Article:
FBI: Mass killer radicalized on internet | Inquirer News

FBI: Mass killer radicalized on internet

01:30 AM June 15, 2016
An FBI agent talks to his colleagues at an apartment complex across the street from the scene of a mass shooting at a nightclub Monday, June 13, 2016, in Orlando, Fla. (AP Photo/David Goldman)

An FBI agent talks to his colleagues at an apartment complex across the street from the scene of a mass shooting at a nightclub Monday, June 13, 2016, in Orlando, Fla. (AP Photo/David Goldman)

ORLANDO, Florida—The gunman who launched the worst terror attack on US soil since 9/11 at a gay nightclub in Orlando was radicalized by Islamist propaganda on the internet, officials said, amid reports he was a club regular.

Lone gunman Omar Mateen killed 49 and wounded another 53 before he was killed when police stormed Pulse Night Club, one of Orlando’s prominent gay venues, early Sunday.


The attack is reminiscent of the Nov. 13, 2015, suicide attack on the Bataclan concert hall in Paris, where 90 people were massacred when jihadist gunmen opened fire on concert-goers. A total of 130 people died across the French capital that night in a series of shootings and suicide bomb attacks.

The FBI said Mateen had been radicalized by Islamist propaganda, but the bureau found no evidence—contrary to the Paris attacks—that the shooting had been coordinated from abroad.


The Islamic State (IS) terrorist group claimed that Mateen was acting as “one of the soldiers of the caliphate in America.”

But  US investigators believe that Mateen was a “lone wolf” inspired by Islamist propaganda to carry out what US President Barack Obama dubbed “an act of terror and an act of hate.”

FBI Director James Comey said his agents found no evidence that Mateen’s attack had been directed from outside the United States, “and we see no indication that he was part of any kind of network.”

The FBI is “highly confident” Mateen had been “radicalized” while consuming online propaganda, Comey said, adding that the gunman had claimed allegiance to IS leader Abu Bakr al-Baghdadi in a series of calls during the attack.

Antigay bigotry

Agents are instead looking into the possible role of antigay bigotry.

In a further twist to the story, four people said Mateen, 29, had been a regular at the gay club, the Orlando Sentinel newspaper reported late Monday.


“Sometimes he would go over in the corner and sit and drink by himself, and other times he would get so drunk he was loud and belligerent,” Ty Smith told the Sentinel.

Smith said he had seen Mateen inside at least a dozen times. “We didn’t really talk to him a lot, but I remember him saying things about his dad at times,” Smith said. “He told us he had a wife and child.”

Another Pulse regular, Kevin West, told The Los Angeles Times that Mateen messaged him on and off for a year using a gay chat app.

Other club-goers told local media and MSNBC News that Mateen had been using multiple gay apps, including Grindr, with mutual acquaintances to “hook up.”

Mateen’s wife, Noor Zahi Salman, was not cooperating in the probe.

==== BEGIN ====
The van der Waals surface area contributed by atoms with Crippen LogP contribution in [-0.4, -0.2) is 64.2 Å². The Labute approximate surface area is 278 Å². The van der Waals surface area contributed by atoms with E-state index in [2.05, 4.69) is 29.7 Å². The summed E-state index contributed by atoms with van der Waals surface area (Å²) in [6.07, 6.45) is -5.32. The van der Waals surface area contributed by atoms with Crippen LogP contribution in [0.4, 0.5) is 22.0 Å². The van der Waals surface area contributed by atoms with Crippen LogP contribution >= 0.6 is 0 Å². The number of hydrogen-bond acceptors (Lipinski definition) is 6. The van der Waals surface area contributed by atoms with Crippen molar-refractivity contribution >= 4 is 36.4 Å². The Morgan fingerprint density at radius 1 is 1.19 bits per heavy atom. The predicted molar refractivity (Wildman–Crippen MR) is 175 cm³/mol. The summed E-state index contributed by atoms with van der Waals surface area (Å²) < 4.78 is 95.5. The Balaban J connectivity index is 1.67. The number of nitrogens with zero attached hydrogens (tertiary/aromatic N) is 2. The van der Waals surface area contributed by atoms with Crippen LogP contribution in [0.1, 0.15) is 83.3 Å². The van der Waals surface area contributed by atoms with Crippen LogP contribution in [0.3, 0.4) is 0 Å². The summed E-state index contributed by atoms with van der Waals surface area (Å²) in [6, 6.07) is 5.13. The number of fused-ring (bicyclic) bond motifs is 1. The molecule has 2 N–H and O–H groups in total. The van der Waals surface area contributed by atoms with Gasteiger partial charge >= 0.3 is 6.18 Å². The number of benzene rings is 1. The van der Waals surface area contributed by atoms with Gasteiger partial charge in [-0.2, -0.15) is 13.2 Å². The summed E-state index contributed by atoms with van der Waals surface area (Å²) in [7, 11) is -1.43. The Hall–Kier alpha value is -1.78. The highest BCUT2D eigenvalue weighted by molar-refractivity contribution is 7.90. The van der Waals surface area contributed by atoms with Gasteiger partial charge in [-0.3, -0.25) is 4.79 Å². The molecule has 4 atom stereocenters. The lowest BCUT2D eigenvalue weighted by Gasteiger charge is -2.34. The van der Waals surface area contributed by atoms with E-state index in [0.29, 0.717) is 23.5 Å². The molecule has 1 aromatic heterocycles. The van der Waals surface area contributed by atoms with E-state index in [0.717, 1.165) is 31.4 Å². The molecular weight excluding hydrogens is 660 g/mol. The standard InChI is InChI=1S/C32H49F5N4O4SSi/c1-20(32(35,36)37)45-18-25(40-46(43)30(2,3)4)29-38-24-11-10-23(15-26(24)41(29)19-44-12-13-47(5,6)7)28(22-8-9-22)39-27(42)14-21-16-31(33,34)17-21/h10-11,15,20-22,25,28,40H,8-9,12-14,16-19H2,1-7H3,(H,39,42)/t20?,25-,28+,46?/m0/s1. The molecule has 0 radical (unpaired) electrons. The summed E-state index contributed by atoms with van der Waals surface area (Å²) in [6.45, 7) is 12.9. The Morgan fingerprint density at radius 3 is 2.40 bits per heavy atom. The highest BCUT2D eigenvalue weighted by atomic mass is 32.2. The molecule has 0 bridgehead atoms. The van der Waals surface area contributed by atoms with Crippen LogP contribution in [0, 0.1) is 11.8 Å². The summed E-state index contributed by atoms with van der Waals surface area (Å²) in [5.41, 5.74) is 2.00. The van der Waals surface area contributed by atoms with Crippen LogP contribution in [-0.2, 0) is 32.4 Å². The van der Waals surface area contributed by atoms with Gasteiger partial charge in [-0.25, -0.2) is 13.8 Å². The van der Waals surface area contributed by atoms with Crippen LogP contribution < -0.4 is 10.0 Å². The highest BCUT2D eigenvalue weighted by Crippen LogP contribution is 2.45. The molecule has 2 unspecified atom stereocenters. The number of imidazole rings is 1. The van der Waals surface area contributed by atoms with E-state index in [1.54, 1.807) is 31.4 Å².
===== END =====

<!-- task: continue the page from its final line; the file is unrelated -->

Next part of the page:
But FBI agents have talked extensively with Mateen’s ex-wife, Sitora Yusufiy, who said he had beaten her. Relatives and acquaintances portrayed Mateen as an unstable man prone to violence who expressed homophobic views.

Gun laws

The slaughter raised questions about US counterterrorism strategy and gun laws.

The FBI said it had investigated Mateen, a US citizen of Afghan descent, but the bureau cleared him of extremist ties.

Nevertheless, Mateen was able to legally buy an AR-15 assault rifle and a 9 mm handgun.

“We make it very easy for individuals who are troubled or disturbed or want to engage in violent acts to get very powerful weapons very quickly,” Obama said.

He demanded that the Republican-controlled Congress pass legislation to curb the sale of assault-type weapons like the one used in Orlando.

The White House said Obama would travel to Orlando on Thursday to pay his respects to victims’ families.

Vigil in Orlando

A gay chorus sang and rainbow flags fluttered in the evening wind late Monday as thousands in Orlando gathered for the first major vigil for the Pulse victims.

The trim green lawn outside a performing arts center filled with people gay and straight to hear speakers urge the city known for theme parks and fun to unite and not surrender to fear.

“We’re not going anywhere, we are here to stay,” the crowd of about 5,000 chanted at one point.

“It shouldn’t be so easy to get guns,” said Joe Brennan, a 52-year-old engineer at the vigil. “The innocent deserve to be protected, too.”

Police have identified all 49 victims—mainly club-goers celebrating Pulse’s Latin Night at the start of Gay Pride month. Many of the wounded remained hospitalized.

‘Help me, help me’

As the club was closing around 2 a.m. on Sunday, Mateen began a gun battle with an off-duty officer working at the club. More officers responded, and the gunman escaped to the bathroom, where he barricaded himself and seized hostages.

Witness Janiel Gonzalez described scenes of mayhem as the gunman sprayed revelers with bullets.

“It was like complete chaos,” Gonzalez told Agence France-Presse (AFP). “People were screaming  ‘Help me, help me, I’m trapped!’”

‘Int’l solidarity’

The attacks triggered solidarity vigils by gay and lesbian groups and their supporters across the world.

Thousands also gathered on Monday in New York at the birthplace of the gay rights movement, and in Los Angeles where pop star Lady Gaga led a tearful vigil.

“This is an attack on humanity itself . . . an attack on everyone,” said Lady Gaga, who has often spoken out on gay rights issues.

In London’s Soho district, thousands marched under rainbow flags, bursting into chants of “We’re here, we’re queer, we will not live in fear.”

Marches and vigils were also held in the Netherlands, France, Germany, Australia and other countries. AFP

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